In a fiercely competitive sector with pressures to deliver value for money for students, successful universities are most often those that focus on one thing above all else – being student-centric.
Technology is the language that students speak and so engaging them in this way makes sense. The trend for blended learning, flipped classrooms and online facilities continues to grow. But the truly discerning university now has to go one step further to get ahead of the curve to meet the current needs of their students, while also keeping one eye on the future.
Going boldly forward
Innovative technology meets students where they are and carries them to where they want to go. Take video lecture capture, for example, which is increasingly becoming a stalwart in many HE classrooms. It enables a degree of autonomy when students want to revise or catch up on a missed lesson, and provides a flexible solution to the many undergraduates who juggle work responsibilities alongside their studies.
It is also of value to more mature learners, who might require time to become confident in their study skills if they have returned to academia after a break, and for international students who might benefit from the extra support while learning in a second (or third) language.
However, as universities place greater emphasis on meeting the needs of a more diverse student body, video is evolving far beyond the straightforward recording of lectures.
Accelerating the pace
The last few years have seen a flurry of advancement in how video recording can be used to provide active learning platforms, facilitating much more meaningful engagement between teachers and students. In fact, there are a host of exciting possibilities for interactive tools to help boost engagement and revitalise resources.
For example, staff can poll students before or during a lecture, and then incorporate responses into that day’s teaching. It is also possible to post questions to discussion boards, to make sure students come to class buzzing with ideas. For students, if a topic isn’t clear during the lecture, they can flag it up online, post questions and take notes. These then form part of a study guide that is time-stamped against lecture slides and can be stored alongside other learning materials within an institution’s VLE.
When it comes to improving retention rates, video can provide great insights gleaned by monitoring how engaged students are with their learning – whether they are in the lecture hall or joining the class online. Looking at student behaviour data could show a student hasn’t accessed a single resource online for a period of time or that they do not often participate fully in polling activity or discussions during lectures. This might be an early indication that that they are at risk of dropping out of the programme entirely.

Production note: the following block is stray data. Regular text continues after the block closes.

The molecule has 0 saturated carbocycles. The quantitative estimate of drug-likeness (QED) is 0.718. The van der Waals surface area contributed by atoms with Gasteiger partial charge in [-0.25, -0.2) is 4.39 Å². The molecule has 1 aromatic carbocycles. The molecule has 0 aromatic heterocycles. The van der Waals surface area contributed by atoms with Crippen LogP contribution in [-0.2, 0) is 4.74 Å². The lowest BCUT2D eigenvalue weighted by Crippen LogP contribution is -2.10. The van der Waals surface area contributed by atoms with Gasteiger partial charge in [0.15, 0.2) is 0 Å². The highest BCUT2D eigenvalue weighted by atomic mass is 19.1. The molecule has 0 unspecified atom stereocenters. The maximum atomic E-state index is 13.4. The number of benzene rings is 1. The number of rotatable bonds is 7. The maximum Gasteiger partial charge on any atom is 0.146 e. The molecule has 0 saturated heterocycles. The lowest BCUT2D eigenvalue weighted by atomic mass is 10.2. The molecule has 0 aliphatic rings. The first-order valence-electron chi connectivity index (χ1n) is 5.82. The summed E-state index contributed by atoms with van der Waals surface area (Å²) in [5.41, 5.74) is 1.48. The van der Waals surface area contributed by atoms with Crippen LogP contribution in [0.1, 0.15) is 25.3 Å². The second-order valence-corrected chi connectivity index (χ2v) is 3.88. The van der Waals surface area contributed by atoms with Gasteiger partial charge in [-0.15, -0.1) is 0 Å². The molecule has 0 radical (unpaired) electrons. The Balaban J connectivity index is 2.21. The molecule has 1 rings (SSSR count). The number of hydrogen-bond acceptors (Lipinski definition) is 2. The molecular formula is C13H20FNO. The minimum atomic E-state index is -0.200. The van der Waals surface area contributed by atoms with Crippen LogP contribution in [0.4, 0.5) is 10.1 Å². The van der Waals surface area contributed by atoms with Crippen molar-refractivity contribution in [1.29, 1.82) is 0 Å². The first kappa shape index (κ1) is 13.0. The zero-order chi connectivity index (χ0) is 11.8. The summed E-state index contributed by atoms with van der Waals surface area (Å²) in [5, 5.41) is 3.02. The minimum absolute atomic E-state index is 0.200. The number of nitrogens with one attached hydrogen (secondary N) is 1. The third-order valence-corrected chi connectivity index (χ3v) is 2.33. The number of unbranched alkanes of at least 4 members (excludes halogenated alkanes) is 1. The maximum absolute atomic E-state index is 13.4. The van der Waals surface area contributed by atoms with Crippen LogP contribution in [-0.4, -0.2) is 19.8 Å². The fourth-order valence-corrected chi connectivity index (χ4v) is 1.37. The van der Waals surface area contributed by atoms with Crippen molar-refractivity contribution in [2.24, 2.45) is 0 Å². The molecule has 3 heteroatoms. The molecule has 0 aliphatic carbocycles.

This is the kind of information that gives universities a real springboard to act quickly and help improve outcomes for students. The more recent advances in the development of video-enabled technology now make it possible for institutions to track this detailed and timely information and ensure it is used to enhance teaching and learning.
In the past, lecture capture systems suffered from rigid installation issues which meant universities were restricted in when and how they could be used. Advanced capabilities now mean that systems can be used across teaching locations such as laboratories, clinical settings, out in the field – the list goes on.
The move to the cloud has also put an end to out-of-date software and infrastructure becoming obsolete as soon as it is installed. And there has been a growing trend in recent years for institutions to engage an external team to provide both full support for all lecture capture technology deployed on campus (i.e. robust cameras and other hardware) as well as manage cloud-based software.
Getting to a place where lectures are no longer passive helps students get the full university experience at a time and place that suits their situation, keeping them well-placed to stay on track and fulfil their potential. These revolutionary new technologies provide exciting opportunities to extend teaching and learning. It all adds up to an incredibly positive experience for universities and students – a future where everyone wins.